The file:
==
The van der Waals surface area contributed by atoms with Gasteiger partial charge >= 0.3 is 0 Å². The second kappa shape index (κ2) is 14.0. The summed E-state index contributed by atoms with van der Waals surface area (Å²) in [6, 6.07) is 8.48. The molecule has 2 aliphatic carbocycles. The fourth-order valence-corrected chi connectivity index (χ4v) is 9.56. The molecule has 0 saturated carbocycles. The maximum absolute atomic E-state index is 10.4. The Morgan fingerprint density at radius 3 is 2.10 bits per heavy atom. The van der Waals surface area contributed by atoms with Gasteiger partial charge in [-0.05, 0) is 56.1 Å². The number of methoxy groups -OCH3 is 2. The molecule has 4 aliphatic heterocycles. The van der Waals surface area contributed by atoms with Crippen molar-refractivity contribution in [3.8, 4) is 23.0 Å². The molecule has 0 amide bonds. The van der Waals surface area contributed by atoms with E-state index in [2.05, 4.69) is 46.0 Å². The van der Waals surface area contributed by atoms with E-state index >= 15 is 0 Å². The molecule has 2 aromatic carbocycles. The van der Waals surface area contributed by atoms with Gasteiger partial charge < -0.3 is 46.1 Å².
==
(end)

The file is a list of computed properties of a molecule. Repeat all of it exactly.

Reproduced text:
The van der Waals surface area contributed by atoms with Gasteiger partial charge >= 0.3 is 0 Å². The second kappa shape index (κ2) is 14.0. The summed E-state index contributed by atoms with van der Waals surface area (Å²) in [6, 6.07) is 8.48. The molecule has 2 aliphatic carbocycles. The fourth-order valence-corrected chi connectivity index (χ4v) is 9.56. The molecule has 0 saturated carbocycles. The maximum absolute atomic E-state index is 10.4. The Morgan fingerprint density at radius 3 is 2.10 bits per heavy atom. The van der Waals surface area contributed by atoms with Gasteiger partial charge in [-0.05, 0) is 56.1 Å². The number of methoxy groups -OCH3 is 2. The molecule has 4 aliphatic heterocycles. The van der Waals surface area contributed by atoms with Crippen molar-refractivity contribution in [3.8, 4) is 23.0 Å². The molecule has 0 amide bonds. The van der Waals surface area contributed by atoms with E-state index in [2.05, 4.69) is 46.0 Å². The van der Waals surface area contributed by atoms with E-state index >= 15 is 0 Å². The molecule has 2 aromatic carbocycles. The van der Waals surface area contributed by atoms with Gasteiger partial charge < -0.3 is 46.1 Å².